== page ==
- U.S.-based insurance carriers growing international presence may make medical tourism easier; for example CIGNA, United, and Aetna are placing a greater emphasis on growing their overseas operations. – Source: Health Plan Week, Vol. 20, No. 13, April 12, 2010.
- More wealthy seniors may retire overseas to avoid higher taxes on investments.
Heightened Awareness of Cost
“Those who opt to go without insurance will always have the option of obtaining insurance if/when they get really sick because of guaranteed issue requirements. Bottom-line: Only those who are sick will purchase insurance, driving up insurance prices for everyone.” (source Laura Carabello, publisher of Medical Travel Today)
Pain forces change…
For The Working Young
According to Ramthun, one implication of Health Care Reform is that there are 3:1 limits on rating for age. Rates for young people could increase 70%. Ouch! Now that get’s your attention right in the pocketbook. How many will rebel and choose to “opt-out” and pay a fine?
For Baby Boomers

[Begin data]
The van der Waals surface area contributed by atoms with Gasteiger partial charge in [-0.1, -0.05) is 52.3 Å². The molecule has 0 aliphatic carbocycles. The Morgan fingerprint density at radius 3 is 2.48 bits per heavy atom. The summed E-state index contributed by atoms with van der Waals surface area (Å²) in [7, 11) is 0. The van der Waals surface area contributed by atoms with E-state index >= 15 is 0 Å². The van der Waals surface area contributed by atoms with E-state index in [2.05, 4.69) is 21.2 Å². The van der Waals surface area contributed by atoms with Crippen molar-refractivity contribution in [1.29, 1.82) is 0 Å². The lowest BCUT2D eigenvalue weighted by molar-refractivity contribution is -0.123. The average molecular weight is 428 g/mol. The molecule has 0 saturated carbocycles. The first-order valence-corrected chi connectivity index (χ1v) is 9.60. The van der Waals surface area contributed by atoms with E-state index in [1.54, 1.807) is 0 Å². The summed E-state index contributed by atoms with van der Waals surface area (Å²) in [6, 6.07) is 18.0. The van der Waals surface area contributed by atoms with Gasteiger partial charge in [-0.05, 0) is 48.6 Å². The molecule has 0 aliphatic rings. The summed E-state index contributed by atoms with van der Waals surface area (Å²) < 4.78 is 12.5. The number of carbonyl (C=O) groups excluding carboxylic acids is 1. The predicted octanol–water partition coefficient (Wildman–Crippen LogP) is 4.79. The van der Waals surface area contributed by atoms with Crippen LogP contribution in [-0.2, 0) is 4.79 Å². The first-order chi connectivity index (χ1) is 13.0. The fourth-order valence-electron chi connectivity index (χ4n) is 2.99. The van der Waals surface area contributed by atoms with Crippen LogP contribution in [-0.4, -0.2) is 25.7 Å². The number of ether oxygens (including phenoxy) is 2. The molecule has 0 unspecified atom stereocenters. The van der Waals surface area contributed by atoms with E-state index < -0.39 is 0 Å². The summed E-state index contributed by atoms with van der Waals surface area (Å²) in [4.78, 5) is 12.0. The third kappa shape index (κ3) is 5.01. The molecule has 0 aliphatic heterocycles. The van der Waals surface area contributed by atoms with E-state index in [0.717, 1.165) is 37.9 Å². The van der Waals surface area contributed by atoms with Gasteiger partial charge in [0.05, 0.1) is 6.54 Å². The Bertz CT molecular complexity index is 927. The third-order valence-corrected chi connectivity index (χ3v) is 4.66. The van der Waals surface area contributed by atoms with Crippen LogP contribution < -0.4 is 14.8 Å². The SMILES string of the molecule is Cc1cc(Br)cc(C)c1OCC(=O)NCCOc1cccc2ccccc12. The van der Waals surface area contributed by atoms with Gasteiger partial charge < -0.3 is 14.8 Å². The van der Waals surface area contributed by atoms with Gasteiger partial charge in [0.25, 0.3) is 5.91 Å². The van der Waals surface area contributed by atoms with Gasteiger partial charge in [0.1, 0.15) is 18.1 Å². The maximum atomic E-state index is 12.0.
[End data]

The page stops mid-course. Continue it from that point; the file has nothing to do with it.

Due to rising out-of-pocket costs for beneficiaries of Medicare, and the additional cost of supplemental insurance to maintain acceptable coverage, more retirees may consider offshore care and even choose to live abroad. Boomers pride themselves on designing their own lifestyles – “not my father’s retirement”.
Cleveland Clinic and Lowe’s have partnered on cardiac care. Lowe’s Companies Inc., second-largest home improvement retailer in U.S., struck a three-year agreement with the Cleveland Clinic. It’s the first time a multi-state national company has chosen one specialist hospital and made it available to employees.
The Cleveland Clinic has both domestic and overseas locations that will allow it to compete on costs. The incentive to employees: Reduced out-of-pocket costs to go to Cleveland for heart procedures.
One Georgia-based employer: “With the economy in the state it’s in, some businesses may consider paying the $2,000-per-employee penalty for not covering workers rather than paying higher benefit costs.” (source FierceHealthcare, April 1, 2010)
Compromised Access to Care